Items of Interest: August 20

An Islamist militant attack in Burkina Faso, Angola’s foreign minister in Washington, and the Zambian president visiting India are actions from August 20 that may emerge to become significant factors impacting geomarket developments in Africa.

Angola: Foreign Minister Manuel Augusto traveled to Washington and met with U.S. Secretary of State Mike Pompeo.

Significance: Senior diplomatic visits from Africa to the U.S. are rare. The Angolan foreign minister received diplomatic support for the political and economic reforms initiated by the João Lourenço administration which, within the ruling Popular Movement for the Liberation of Angola (MPLA) are controversial because they confront the interests of the prior regime. Augusto also sought diplomatic support for a range of economic interests, to include normalizing corresponding bank functions that were suspended in 2016 because of concerns for money with ties to international terrorism being laundered through Angolan banks. Augusto also wants to ensure official support for oil and gas concessions that will be auctioned beginning in Houston in September. Lastly, the Trump administration supports Angola as an example of reformist leadership that Washington would like to see replicated among the country’s neighbors notably in the Democratic Republic of the Congo and in Zimbabwe. 

Burkina Faso: Twenty-four soldiers were killed, seven were wounded, and five are missing from an August 19 early dawn Islamist militant attack at Koutougou in the country’s northern Soum province.

Significance: The casualty count from and the repeated location of this attack stand it apart. Islamist militants in league with Al Qaeda in the Islamic Maghreb conduct a persistent tempo of operations throughout Burkina Faso, and while their target selection is principally (but not completely limited to) the nation’s security forces, casualty figures ordinarily number in the low single digits. Two attacks in the Koutougou area in two months also bear significance. The previous attack of June 9 at a nearby informal gold panning site combine to reveal a likely agenda to control artisanal gold mining as a means of income generation (alongside other forms of revenue such as foreign hostage taking and the trafficking of contraband).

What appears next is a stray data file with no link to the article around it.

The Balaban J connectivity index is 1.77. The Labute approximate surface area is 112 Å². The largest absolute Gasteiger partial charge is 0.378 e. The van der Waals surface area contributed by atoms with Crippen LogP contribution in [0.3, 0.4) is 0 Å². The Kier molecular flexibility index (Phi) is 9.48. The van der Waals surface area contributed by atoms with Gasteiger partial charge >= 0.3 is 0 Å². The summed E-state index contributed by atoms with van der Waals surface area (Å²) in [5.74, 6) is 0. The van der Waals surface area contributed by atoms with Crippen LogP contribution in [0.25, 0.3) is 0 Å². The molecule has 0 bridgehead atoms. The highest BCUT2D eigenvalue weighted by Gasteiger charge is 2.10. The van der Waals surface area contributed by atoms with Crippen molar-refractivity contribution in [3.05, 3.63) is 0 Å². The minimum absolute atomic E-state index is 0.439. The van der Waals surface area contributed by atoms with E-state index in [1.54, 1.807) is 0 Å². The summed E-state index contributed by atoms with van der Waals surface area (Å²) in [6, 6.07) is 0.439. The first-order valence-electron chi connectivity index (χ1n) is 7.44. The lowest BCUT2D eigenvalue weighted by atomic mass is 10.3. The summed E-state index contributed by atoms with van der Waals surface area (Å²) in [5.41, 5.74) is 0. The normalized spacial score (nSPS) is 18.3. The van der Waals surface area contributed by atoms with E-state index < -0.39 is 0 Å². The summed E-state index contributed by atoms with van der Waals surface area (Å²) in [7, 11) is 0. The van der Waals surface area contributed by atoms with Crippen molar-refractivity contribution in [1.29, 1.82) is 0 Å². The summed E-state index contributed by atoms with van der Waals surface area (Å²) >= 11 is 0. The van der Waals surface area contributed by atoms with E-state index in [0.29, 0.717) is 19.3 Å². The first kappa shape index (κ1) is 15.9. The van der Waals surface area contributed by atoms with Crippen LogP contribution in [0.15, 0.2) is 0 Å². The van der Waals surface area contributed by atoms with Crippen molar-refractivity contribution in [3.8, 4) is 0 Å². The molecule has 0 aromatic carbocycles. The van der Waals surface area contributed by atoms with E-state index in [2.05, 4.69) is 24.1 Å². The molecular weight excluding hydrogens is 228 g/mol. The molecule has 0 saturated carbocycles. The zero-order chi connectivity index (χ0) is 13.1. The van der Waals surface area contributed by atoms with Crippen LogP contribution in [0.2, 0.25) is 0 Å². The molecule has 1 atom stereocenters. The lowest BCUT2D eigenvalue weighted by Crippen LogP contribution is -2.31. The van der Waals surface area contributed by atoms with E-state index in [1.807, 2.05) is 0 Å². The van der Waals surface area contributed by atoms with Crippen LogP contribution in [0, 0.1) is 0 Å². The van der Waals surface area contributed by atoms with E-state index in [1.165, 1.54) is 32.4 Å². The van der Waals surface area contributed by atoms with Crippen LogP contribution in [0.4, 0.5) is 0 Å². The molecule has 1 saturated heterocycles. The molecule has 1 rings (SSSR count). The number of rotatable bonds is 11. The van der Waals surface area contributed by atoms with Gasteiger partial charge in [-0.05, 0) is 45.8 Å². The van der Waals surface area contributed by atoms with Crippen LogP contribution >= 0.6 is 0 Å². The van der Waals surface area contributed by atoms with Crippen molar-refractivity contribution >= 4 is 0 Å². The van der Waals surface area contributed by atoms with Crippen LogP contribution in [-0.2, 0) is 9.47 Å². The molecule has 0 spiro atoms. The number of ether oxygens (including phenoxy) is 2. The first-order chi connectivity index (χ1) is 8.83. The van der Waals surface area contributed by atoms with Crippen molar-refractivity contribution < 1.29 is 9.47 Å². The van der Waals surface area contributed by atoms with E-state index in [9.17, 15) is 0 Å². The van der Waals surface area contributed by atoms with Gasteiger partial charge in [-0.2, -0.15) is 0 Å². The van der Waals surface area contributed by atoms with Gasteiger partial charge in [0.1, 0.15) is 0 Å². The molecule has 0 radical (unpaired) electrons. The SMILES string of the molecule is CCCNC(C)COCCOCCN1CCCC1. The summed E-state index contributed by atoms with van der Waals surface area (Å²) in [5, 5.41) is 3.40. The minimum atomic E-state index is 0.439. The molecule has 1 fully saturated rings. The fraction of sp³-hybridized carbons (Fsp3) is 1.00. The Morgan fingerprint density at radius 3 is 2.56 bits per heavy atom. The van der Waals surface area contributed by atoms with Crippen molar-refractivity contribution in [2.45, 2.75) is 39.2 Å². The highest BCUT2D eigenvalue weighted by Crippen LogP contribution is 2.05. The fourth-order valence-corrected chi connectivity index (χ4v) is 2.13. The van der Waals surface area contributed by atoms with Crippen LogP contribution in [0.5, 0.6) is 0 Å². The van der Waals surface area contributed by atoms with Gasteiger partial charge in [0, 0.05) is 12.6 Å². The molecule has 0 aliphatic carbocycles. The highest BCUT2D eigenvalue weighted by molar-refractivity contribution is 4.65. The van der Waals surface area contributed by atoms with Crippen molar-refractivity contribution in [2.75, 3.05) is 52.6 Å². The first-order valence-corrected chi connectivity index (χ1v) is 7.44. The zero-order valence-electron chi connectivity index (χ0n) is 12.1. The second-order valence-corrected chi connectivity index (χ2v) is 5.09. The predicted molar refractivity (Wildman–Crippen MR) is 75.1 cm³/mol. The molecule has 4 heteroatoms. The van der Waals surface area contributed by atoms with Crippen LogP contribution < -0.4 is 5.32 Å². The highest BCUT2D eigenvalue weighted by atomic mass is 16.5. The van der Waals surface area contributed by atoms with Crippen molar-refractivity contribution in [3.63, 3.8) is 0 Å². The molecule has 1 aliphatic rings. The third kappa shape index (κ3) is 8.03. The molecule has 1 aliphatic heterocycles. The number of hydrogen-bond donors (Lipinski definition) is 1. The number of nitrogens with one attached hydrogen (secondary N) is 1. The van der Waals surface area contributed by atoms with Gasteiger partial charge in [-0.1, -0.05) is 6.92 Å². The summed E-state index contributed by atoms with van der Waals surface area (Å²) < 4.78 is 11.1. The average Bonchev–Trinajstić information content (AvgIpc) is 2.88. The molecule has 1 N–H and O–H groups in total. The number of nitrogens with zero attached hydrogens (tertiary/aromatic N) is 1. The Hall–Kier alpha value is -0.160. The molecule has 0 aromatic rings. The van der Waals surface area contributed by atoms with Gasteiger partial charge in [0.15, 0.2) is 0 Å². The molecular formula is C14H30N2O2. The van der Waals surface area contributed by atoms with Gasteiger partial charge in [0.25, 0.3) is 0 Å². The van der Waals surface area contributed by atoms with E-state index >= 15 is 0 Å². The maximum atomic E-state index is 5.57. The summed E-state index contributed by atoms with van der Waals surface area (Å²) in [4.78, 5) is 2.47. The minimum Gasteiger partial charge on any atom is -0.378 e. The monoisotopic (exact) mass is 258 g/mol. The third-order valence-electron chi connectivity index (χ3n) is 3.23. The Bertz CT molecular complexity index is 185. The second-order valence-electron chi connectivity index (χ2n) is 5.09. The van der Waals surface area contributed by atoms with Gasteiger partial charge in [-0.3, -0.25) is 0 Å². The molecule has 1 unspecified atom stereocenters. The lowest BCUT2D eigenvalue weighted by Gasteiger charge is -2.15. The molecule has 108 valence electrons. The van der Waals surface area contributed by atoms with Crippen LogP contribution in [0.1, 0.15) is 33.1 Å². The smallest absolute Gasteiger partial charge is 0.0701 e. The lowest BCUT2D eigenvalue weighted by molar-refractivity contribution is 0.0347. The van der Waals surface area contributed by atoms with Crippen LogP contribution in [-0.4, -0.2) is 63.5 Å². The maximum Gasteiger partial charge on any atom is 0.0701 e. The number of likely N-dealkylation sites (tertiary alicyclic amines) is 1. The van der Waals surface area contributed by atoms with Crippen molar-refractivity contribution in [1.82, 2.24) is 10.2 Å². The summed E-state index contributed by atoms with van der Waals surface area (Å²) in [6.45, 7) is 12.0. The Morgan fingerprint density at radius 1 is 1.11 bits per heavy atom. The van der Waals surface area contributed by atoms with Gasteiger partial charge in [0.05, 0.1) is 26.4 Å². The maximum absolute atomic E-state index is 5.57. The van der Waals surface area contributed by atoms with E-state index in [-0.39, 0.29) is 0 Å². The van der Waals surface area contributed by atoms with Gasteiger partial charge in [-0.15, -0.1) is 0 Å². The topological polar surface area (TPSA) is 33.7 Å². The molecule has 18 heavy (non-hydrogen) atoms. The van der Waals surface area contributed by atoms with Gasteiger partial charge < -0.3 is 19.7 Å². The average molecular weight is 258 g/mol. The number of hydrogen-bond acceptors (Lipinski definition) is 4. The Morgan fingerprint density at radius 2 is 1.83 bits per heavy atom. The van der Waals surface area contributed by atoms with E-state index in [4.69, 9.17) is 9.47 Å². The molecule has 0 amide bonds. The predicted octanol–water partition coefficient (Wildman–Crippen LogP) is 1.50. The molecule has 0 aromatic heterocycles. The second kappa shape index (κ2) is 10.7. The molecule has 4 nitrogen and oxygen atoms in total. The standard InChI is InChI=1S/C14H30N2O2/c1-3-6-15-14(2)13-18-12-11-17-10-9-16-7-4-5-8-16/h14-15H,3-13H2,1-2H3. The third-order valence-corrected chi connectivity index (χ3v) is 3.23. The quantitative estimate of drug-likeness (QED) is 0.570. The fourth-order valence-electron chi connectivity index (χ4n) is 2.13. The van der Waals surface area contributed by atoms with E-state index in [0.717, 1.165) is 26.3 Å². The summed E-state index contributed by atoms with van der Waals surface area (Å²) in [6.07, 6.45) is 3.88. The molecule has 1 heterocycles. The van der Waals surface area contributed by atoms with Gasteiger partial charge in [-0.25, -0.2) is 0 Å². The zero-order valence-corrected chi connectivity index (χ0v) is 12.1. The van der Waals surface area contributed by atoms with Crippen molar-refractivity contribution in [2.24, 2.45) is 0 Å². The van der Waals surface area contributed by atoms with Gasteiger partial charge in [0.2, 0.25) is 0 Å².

Zambia: President Edgar Lungu began a three-day visit to India. 

Significance: Among the agenda for Lungu’s visit to India is a meeting with Vedanta Resources’s chairman Anil Argawal who is seeking a favorable resolution to the Zambian government’s bid to dissolve the Konkola Copper Mines partnership, of which Vedanta Resources is the operator. Lungu has consistently defended his government’s legislative and regulatory actions, which Vedanta Resources and other foreign copper miners believe are adverse and cost prohibitive, as an assertion of the country’s economic interests taking prime of place. With an undeclared interest in running for reelection in 2021, Lungu will likely sustain a pro-Zambia nationalist posture during his meeting with Vedanta Resources, leaving compromise an action the foreign mining company will have to adhere to. 

Other items of note:

Democratic Republic of the Congo President Félix Tshisekedi received the Administrator of the United States Agency for International Development (USAID).

Mariano Nhongo Chissingue was elected the chairman of the Mozambique National Resistance military junta and disputes Ossufo Momade as the legitimate leader of the opposition party.

Nigerian President Muhammadu Buhari convened a presidential retreat for incoming members of his cabinet and senior government service. Ministers-designate will be sworn into office on August 21, roughly six months since the country’s presidential election was held. 

South African Energy and Mineral Resources Minister Gwede Mantashe stated that nuclear power generation is still under consideration as part of the country’s Integrated Resource Plan the government may approve in the coming weeks. 

Zimbabwe Republic Police patrolled in Gweru against Movement for Democratic Change demonstrations. The Zimbabwe Reserve Bank sold $60 million in treasury bills to domestic financial institutions. 

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